By: DR. AZIZUR RAHMAN
Cervical cancer in Bangladesh causes the death of over twelve thousand women annually. Early treatment of this disease can lead to a complete cure. Shall we learn some information about uterine cancer?
Uterine cancer is a term used to describe the development of tumours in the cervix of females. Breast cancer is the second-leading cause of death among women worldwide, making it an extremely deadly disease that ranks among the top two causes of mortality. The highest incidence of cervical cancer occurs in women aged 30 to 55. Women who are older and have a lower socioeconomic status are at the highest risk for cervical cancer.
Cervical cancer, a global health concern, is primarily caused by a virus called human papillomavirus (HPV), accounting for 99 percent of all cases. This virus can be transmitted from one individual to another through sexual contact. However, there are other reasons why the virus increases the risk of developing cervical cancer.
For instance, engaging in sexual activity at a young age, having multiple sexual partners, experiencing numerous full-term pregnancies, contracting sexually transmitted infections such as syphilis or gonorrhoea, smoking, using contraceptive pills for an extended duration, and having a weakened immune system are all factors that can contribute to specific health conditions.
Furthermore, several factors contribute to the development of cervical cancer in women. These include early marriage, giving birth before the age of 18, having multiple children, frequent pregnancies, poor personal hygiene practices, malnutrition, involvement in polygamy, and being infected with the human papillomavirus. Many women tend to avoid discussing the signs of uterine cancer they are experiencing due to their shyness. Moreover, concealing this information from both their family and the doctor exacerbates the transmission of the disease.
According to experts who have studied the subject, only a tiny percentage of individuals with this sickness can be saved due to the cancer spreading throughout the body. Early detection of cervical cancer is crucial for both curing and preventing the disease. In rural areas of the country, women face challenges in accessing medical care and may lack awareness about specific illnesses. As a result, disease prevalence in these areas is relatively high, with alarming incidence rates.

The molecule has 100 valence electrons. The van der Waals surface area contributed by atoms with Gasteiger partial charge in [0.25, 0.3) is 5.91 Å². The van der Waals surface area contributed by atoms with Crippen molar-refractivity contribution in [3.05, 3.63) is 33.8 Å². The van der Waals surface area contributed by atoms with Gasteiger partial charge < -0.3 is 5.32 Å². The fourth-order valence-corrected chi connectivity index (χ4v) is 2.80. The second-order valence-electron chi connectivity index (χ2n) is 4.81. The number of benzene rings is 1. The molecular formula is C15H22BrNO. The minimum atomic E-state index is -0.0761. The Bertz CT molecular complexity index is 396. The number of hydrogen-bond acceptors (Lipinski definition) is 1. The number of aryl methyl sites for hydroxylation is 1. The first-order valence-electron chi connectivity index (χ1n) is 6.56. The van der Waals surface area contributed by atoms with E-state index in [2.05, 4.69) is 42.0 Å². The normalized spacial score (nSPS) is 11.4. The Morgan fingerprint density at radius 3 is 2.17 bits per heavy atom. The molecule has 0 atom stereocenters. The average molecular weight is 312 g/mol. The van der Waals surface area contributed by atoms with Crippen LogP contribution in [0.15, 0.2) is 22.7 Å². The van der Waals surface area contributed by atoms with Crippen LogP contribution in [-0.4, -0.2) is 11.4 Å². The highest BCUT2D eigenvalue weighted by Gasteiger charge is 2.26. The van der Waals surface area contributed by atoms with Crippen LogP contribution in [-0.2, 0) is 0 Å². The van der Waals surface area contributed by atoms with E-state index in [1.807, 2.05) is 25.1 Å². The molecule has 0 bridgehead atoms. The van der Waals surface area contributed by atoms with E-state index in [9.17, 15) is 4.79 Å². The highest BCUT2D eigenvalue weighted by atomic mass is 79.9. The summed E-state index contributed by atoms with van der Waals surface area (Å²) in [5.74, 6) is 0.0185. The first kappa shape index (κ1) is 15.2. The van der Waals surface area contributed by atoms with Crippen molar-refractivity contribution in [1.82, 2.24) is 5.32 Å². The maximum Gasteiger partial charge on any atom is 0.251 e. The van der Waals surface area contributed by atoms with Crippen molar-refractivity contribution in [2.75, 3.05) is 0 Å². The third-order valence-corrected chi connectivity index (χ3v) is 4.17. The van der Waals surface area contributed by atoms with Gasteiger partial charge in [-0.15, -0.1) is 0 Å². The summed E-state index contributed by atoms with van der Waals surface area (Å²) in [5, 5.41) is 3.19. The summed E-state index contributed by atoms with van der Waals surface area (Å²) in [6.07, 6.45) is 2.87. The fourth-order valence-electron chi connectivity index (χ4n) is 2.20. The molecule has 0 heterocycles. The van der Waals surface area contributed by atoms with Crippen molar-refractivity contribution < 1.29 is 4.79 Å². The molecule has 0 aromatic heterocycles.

Symptoms of uterine cancer:
Cervical cancer is a type of cancer that progresses gradually over time. This type of cancer typically develops after a span of ten to fifteen years. During the initial stage of the disease, this malignancy does not show any signs. Cervical cancer can cause a variety of symptoms.
1. Bleeding between two periods
2. Bleeding after intercourse
3. Bleeding after pelvic exam
4. Pelvic pain that is not related to the menstrual cycle
5. Heavy or abnormal discharge, the discharge may be foul-smelling
6. Frequent urination and pain during urination
Cervical cancer diagnosis method
Cervical cancer is typically diagnosed through a series of tests. Dysplasia can commonly be detected through a DNA or Pap test, which may indicate the presence of uterine cancer. DNA testing is used to determine the risk of HPV infection. Confirmation of cervical cancer involves conducting a biopsy to examine cells that are either pre-cancerous or cancerous.
What we can do to prevent cervical cancer
Vaccines that can prevent human papillomavirus (HPV) infection are now available. The vaccine is administered in three doses, each given every six months, typically when girls are between 10 and 12. This vaccine is primarily recommended to be issued before marriage or before becoming sexually active. Taking the following steps can also help prevent uterine cancer:
1. Protecting unmarried women from cervical cancer through vaccination
2. Seek medical advice as soon as possible if you notice any symptoms
3. To increase social awareness about cervical cancer
4. Men also have to play a leading role in encouraging women
5. Women between the ages of 18 and 60 should be screened once a year. However, if the report is negative twice in a row, retest after 3 or 5 years. At-risk women should be screened every 3 years.
The Centre for Cancer Prevention and Research (CCPR) has recently launched a statewide campaign called “Cervical Cancer Awareness Month.” This campaign has already commenced with the support and collaboration of various social organisations and institutions. This month-long programme, which is being organised for the second time, includes education for medical professionals, motivation for more advanced members of society, and substantial awareness programmes for the general public.